I fear that humanity and subtlety are dying virtues in music. Every day, it becomes easier for artists to stack their work with more, as access to and ease of implementation of new sounds is pushed to a new horizon with the creation of every new song or instrument. In the quest to create the sound of the future, an additive, maximalist process of creation is often unavoidable seductive. In both vernacular and mindset, “hugeness” has become an uncomfortably universal end. For many, making a tune that fucks the club up is enough, and even amongst those with higher artistic ends, faced with an existence moving further and further into the “realm” of the internet and social media, the novelty of our new mechanized consciousness is an enticing subject matter, especially for the electronic musician. I’m puzzled and perturbed that, in an age of endless imitation, nobody makes club music with a level of sensuality and soul remotely close to that of Jacques Greene. Don’t get me wrong, I enjoy and admire music that addresses the new digital landscape, but I worry that contemporary music neglects any truly inventive exploration of the “old-fashioned” troubadour-fodder of love, uncertainty and pathos. Call me nostalgic, but I’m starting to miss the beating heart and wit of the singer-songwriter.
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Some of my concern may be a prophylactic response to a radically changing mechanism by which we create and disseminate music. For the vast majority of musical history, barriers of technical skill and the limitations of physical instruments hedged in the frontiers of the musical arrangement of sounds, and as such, the artist was forced to traffic in the nuances available to her given tools. Compounding this, for a long time, the only means of hearing a piece of music was live performance, and so the musical artists of the day (the composers) were unable to hide poor songsmanship behind a veil of tight compression and heavy low-end. As a result we have developed a musical canon that carries strong and extensively developed patterns of arrangement, melody, and lyricism, with the paramount pieces of the western musical tradition reaching an almost universal aesthetic form.
James Blake was a student of this tradition, and “Retrograde” is evidence that he has quietly become a master. Approachable on the first few listens yet revealing dizzying set of complexities in repeated listens. While the work hearkens to the singer-songwriter tradition, an artfully produced bed of synth tones, piano chords, and vocal layering, punctuated by a simple, open kick-snare pattern has replaced the oppressive homogeneity of the guitar/piano and voice soundscape while maintaining a respectfully referential tone. The moments that drive the song are not the punches of drops, but rather sweeping entrances and the intricacies of a remarkable vocal performance. Blake’s trademark untouchable production values act as the piece de resistance, rendering all of his compositional prowess into a beautifully piece of music.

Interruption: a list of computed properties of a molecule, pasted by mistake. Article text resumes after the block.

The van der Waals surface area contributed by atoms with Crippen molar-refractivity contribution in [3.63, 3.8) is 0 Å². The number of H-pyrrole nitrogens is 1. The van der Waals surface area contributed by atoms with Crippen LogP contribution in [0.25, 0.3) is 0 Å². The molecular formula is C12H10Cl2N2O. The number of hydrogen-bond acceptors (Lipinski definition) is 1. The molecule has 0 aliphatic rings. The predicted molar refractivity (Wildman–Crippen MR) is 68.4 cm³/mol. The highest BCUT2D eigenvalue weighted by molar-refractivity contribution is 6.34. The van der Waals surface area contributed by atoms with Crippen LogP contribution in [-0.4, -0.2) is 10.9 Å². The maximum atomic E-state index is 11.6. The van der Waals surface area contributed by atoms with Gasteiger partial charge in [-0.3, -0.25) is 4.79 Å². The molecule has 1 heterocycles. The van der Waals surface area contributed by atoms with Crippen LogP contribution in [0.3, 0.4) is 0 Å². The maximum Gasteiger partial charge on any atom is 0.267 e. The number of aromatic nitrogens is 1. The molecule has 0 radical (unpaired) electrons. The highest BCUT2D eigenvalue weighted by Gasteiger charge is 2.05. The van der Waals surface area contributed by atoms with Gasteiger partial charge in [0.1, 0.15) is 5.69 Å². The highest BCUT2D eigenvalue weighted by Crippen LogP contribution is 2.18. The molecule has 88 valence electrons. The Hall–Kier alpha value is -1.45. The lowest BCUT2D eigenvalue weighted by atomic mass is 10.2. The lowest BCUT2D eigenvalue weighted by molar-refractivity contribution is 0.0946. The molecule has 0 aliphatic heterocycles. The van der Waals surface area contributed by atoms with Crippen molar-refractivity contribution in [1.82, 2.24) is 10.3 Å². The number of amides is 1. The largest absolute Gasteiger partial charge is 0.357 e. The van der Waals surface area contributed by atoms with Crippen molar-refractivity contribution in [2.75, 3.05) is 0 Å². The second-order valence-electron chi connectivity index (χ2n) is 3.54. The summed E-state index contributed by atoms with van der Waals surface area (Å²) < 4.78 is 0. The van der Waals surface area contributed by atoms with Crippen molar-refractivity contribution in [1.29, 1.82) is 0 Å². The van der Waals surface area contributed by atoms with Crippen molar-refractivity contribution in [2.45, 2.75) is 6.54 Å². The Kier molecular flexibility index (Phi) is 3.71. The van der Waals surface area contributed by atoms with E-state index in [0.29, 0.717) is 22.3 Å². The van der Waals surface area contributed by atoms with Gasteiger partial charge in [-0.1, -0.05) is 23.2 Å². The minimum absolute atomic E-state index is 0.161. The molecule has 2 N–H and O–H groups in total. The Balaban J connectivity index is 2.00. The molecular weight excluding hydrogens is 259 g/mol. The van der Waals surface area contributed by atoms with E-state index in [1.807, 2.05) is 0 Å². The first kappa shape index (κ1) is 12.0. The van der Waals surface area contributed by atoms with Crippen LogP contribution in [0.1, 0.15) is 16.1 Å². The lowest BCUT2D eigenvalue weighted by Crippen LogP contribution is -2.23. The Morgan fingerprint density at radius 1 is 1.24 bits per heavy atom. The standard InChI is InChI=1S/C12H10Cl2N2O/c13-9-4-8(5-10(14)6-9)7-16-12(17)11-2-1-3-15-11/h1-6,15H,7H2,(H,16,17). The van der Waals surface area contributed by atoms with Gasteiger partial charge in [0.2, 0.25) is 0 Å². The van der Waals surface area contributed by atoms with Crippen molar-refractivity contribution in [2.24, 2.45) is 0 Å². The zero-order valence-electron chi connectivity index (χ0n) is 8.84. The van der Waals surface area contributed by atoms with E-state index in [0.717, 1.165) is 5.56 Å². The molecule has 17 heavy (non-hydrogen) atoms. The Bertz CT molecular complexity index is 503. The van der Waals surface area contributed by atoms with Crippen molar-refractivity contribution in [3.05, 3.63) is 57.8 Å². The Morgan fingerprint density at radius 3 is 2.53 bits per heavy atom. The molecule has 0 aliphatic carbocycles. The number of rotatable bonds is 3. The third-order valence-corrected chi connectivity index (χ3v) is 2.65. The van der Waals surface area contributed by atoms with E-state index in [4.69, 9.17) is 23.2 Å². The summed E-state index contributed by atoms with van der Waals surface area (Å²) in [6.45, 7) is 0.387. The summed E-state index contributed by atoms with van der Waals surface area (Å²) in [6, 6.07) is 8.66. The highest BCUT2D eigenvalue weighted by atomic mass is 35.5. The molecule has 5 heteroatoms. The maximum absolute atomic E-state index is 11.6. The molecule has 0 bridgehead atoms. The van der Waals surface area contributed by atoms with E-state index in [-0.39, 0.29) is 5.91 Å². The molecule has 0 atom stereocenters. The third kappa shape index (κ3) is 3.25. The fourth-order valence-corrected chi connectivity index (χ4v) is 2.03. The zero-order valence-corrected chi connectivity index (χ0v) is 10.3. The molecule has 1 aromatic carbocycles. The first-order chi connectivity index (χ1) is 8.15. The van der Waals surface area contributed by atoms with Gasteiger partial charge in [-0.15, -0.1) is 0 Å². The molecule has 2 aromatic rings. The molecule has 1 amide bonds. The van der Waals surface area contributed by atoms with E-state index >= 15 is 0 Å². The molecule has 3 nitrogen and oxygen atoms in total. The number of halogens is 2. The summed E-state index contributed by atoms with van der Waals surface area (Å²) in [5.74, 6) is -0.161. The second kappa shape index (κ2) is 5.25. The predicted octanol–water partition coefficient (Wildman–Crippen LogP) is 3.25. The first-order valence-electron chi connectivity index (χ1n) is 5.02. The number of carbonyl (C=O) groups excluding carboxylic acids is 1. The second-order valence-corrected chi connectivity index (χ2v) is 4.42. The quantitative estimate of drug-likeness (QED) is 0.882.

While the previous paragraph is true for much of Blake’s discography, especially James Blake, the lyrical content doesn’t traffic in the same literary tone as Blake’s debut album. Instead, “Retrograde” finds him using a universally accessible palette. Thankfully (as now is about the time in an artist’s trajectory that popularity begets a loss of artistic integrity), the brushwork that ties the lyrical content into the arrangement of the song, coupled with lines like “It’s starkness of the dawn, and your friends are gone” keep the song far from the quagmire of generic romantic babble. The emotions woven through his poetry are amplified by the surging harmonies and the melody that rises and falls amongst them. Hopeful couplets over triumphant major chords give way to expressions of doubt and melancholy turns of the synth arrangement in a natural yet powerful cadence.
“Retrograde” ignores the micro-trends of the current electronic music landscape and instead takes its cues from R&B, a genre that is at once a touchstone for most of Blake’s contemporaries and the culmination of an entire lineage of American popular music. However, his work transcends that entire canon, as he embodies both the masterful producer and singer, combining the force of Aaliyah and Timbaland under a unified artistic vision. “Retrograde” combines the virtuosic production of his first release and last EP with the experimentation and vision of his middle EPs and album, all neatly tucked into the vehicle of a vocal performance that oozes soul and artistic power.
Nobody else is making music like this. James Blake is carrying the torch of Bach, Beethoven, Brahms, and Bob Dylan, but rather than cast a light upon nostalgic structures and ideas, he is illuminating a path for the musicians of the future that pushes the frontiers of sound without losing the order and refinement of the past. It is time that more people start paying more attention.